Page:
Finally, we were happy to see that the whole evening only set us back $117. That’s good for two generous apps, two filling entrees and two glasses of wine, especially considering the freshness of the ingredients and the uniqueness of the dishes. Because she had been so outstanding, a $25 tip to Holly brought us to a total of $142. Money very well spent!

Overall, Aqua Kitchen & Bar catapulted itself to be among the top restaurants we have discovered in our fair city. For a great evening out, I definitely recommend that you do not miss this jewel in our culinary crown!

Restaurant Review – Darrell’s Restaurant

12 03 2012

Darrells Restaurant on Urbanspoon

Being in a strange city is no obstacle to my culinary curiosity, loyal reader. As a matter of fact, it only enhances it. Thanks to my trusty Urbanspoon app, I was able to check out all the places to eat within walking distance of the Point Pleasant Lodge. One eatery in particular drew my attention: Darrell’s Restaurant.

Only a 5 minute walk up the street from the Lodge, Darrell’s has great reviews and a unique specialty: their Peanut Butter Burger, which has been voted best burger in Halifax for nine straight years!

Now, in the interest of full disclosure, I admit that I do not generally enjoy the taste of peanuts or peanut butter in dishes. I like it on toast, and it’s ok in desserts, but in a savory entree? I never was a fan. Still, there was something about the PB Burger that intrigued me, especially considering its popularity.

After a short stroll on this bright spring day, I was standing in front of Darrell’s Restaurant, a small and unassuming place on Fenwick Street across from the medical centre. The friendly waitress told me to sit wherever I wanted so I took a small table by the window.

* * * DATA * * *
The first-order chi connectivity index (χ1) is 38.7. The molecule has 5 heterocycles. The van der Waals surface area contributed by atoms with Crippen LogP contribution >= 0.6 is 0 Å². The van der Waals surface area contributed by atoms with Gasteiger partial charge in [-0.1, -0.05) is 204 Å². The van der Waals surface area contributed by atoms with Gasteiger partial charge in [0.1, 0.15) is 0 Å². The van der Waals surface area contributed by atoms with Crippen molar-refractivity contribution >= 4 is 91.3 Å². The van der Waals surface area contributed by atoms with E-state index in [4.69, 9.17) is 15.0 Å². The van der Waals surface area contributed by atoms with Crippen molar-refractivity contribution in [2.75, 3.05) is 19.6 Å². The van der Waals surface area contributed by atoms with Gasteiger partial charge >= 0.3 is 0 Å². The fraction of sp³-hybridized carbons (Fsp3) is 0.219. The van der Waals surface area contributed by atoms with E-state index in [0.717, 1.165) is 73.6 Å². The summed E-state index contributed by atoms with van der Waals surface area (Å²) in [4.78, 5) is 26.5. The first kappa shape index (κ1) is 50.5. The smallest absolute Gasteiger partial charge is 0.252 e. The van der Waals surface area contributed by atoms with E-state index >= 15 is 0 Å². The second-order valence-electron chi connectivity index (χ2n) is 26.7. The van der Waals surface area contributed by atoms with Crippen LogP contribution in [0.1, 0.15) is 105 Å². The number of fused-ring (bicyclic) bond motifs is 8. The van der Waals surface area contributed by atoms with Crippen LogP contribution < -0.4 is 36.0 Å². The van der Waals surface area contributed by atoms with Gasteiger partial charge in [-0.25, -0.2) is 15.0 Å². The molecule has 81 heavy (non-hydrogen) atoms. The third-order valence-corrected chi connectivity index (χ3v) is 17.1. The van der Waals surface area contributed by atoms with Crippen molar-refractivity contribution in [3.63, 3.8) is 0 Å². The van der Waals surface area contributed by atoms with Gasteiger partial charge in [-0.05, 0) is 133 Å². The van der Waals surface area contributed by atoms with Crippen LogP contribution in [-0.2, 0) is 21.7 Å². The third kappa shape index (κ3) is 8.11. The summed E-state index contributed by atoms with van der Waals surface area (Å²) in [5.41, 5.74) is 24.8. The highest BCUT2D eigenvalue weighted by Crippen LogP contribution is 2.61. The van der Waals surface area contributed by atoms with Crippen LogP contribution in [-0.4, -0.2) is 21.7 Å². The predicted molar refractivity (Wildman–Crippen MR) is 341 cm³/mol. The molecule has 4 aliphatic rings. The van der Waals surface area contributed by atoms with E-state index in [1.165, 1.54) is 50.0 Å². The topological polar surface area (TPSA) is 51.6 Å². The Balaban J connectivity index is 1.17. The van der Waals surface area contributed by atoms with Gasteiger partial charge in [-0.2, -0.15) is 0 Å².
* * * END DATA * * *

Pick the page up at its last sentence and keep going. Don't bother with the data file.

The decor is very simple but with a good use of colour. There are about a dozen booths with red and green banquettes to match the green of the lower half of the walls. The kitchen is right behind the wall with the pass separating it from the diners. It’s small but not cramped. It reminds me of an old-fashioned diner.

The menu had interesting choices. One of them, which I’ll have to try next time, was the Hen’s Den Burger, which has a sirloin patty, a fried egg, bacon, chipotle, mozzarella and a few other ingredients. It sounds delicious, but I was there for the famous Peanut Butter Burger with a side of Darrell’s fries and a vanilla milkshake (another famous specialty of the place) to wash it down with.


The burger came open-faced but I assembled it for the picture above. The fries were more like taters and were very tasty. They were also a tad spicy, which delighted me but might be worth keeping in mind for interested diners.

And the burger itself? I was afraid that the peanut butter taste would overwhelm the other flavours, and the whole thing would end up being a burger-flavoured peanut butter sandwich. I could not have been more wrong! There isn’t a whole lot of peanut butter and amazingly, it’s at times barely noticeable. The peanutty flavour kind of stays in the background and there lays the genius of the dish. Because the peanut butter acts as a background taste, all the other ingredients (including cheese and bacon) contrast it and their flavours are amplified by it. Seriously, it makes the rest of the burger pop in a great rock anthem of flavours!